&#91FOUNTAIN&#93Apocalypticism then and now

Home > Opinion > Columns

print dictionary print

&#91FOUNTAIN&#93Apocalypticism then and now

In the Bible’s Book of Revelation, there’s a reference to the recording of events in the nonsecular world through mystic storytelling. Among the most famous stories is John’s vision in the New Testatment, a representative one for all mankind.
The Book of Revelation usually entails an apocalyptic worldview where through the struggle of good and evil comes the hope of the rebirth of God and days of glory. One well-known apocalyptic belief is ancient Persia’s Zoroastrianism, which worships fire.
Zoroastrianism pits the world as a struggle between Ahura Mazda, the good god, and Ahriman, the bad god, and stresses posthumous judgment of good and evil deeds. This belief, ultimately, surmises that the good god, Ahura Mazda wins, and all souls are cleansed through fire, and an empire is filled with new justice, happiness and peace.
Academics claim that Zoroastrianism’s end-of-the-world view, in its format, is no different from the apocalyptic worldview illustrated in Judaism, Christianity and Islam.
Based on these views, there are quite a number of philosophers, both secular and religious, who believe that their people are chosen people. Nikolai Berdyaev, a prolific writer on Christianity in czarist Russia who wrote extensively on the fate of the Russians, records that they are the “most chosen race.”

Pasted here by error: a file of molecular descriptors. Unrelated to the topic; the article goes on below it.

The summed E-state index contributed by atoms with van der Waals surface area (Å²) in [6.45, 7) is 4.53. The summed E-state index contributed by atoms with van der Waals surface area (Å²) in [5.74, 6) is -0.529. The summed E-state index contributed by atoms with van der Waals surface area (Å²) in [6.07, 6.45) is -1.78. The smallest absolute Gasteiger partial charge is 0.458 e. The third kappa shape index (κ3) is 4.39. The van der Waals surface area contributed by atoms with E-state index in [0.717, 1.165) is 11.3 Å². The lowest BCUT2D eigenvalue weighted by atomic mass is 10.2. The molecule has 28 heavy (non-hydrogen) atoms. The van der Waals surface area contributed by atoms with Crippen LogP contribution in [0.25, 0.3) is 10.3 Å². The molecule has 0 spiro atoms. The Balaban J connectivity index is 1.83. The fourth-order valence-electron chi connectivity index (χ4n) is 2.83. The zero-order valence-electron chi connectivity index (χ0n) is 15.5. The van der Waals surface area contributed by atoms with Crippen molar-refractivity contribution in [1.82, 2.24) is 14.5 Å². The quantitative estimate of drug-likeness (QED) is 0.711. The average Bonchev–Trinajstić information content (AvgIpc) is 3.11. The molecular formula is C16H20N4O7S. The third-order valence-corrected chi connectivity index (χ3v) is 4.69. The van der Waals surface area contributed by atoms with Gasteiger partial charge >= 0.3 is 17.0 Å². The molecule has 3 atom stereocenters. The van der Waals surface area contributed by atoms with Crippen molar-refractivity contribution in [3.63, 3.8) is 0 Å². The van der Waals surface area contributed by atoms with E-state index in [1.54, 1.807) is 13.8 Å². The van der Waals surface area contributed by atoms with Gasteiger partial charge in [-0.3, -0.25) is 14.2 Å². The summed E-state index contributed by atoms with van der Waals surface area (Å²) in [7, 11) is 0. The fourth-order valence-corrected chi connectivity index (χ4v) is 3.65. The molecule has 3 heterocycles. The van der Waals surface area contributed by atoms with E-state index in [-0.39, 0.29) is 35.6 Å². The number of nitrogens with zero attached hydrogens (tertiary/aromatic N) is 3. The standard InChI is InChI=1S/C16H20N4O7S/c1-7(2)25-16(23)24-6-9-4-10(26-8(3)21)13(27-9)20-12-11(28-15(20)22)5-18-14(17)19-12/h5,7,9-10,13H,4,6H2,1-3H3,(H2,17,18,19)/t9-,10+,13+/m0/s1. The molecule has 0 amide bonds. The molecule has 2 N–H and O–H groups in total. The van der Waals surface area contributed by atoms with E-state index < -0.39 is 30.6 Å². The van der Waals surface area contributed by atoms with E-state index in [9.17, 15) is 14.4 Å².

In the same vein, the phrase “axis of evil” and the “empire of evil” espouses those standing on the other side to defend the world of good, and that they are the forces to enter the glory empire.
The reason for this verbose reference to apocalypticism and John’s Revelation is because of a recent event in the army over the number 666. South Korea’s initial plan of dispatching troops to the war in Iraq said that the South would send 66 officers, 123 deputy officers and 387 soldiers of an engineering battalion, and 38 officers, 26 deputy officers and 36 soldiers of a medical unit. The total is 666.
When the news went out, concerns arose from several sectors of society over sending 666 troops to a war that is labeled as a “clash of civilizations” and a “religious war.”
Was the Ministry of National Defense concerned? Obviously. It has changed the number by adding seven technicians, soldiers who will dig wells. The ministry would do well to exercise heightened alertness to the sensitive issue of dispatching troops.

by Kim Seok-hwan

The writer is an editorial writer of the JoongAng Ilbo.
Log in to Twitter or Facebook account to connect
with the Korea JoongAng Daily
help-image Social comment?
lock icon

To write comments, please log in to one of the accounts.

Standards Board Policy (0/250자)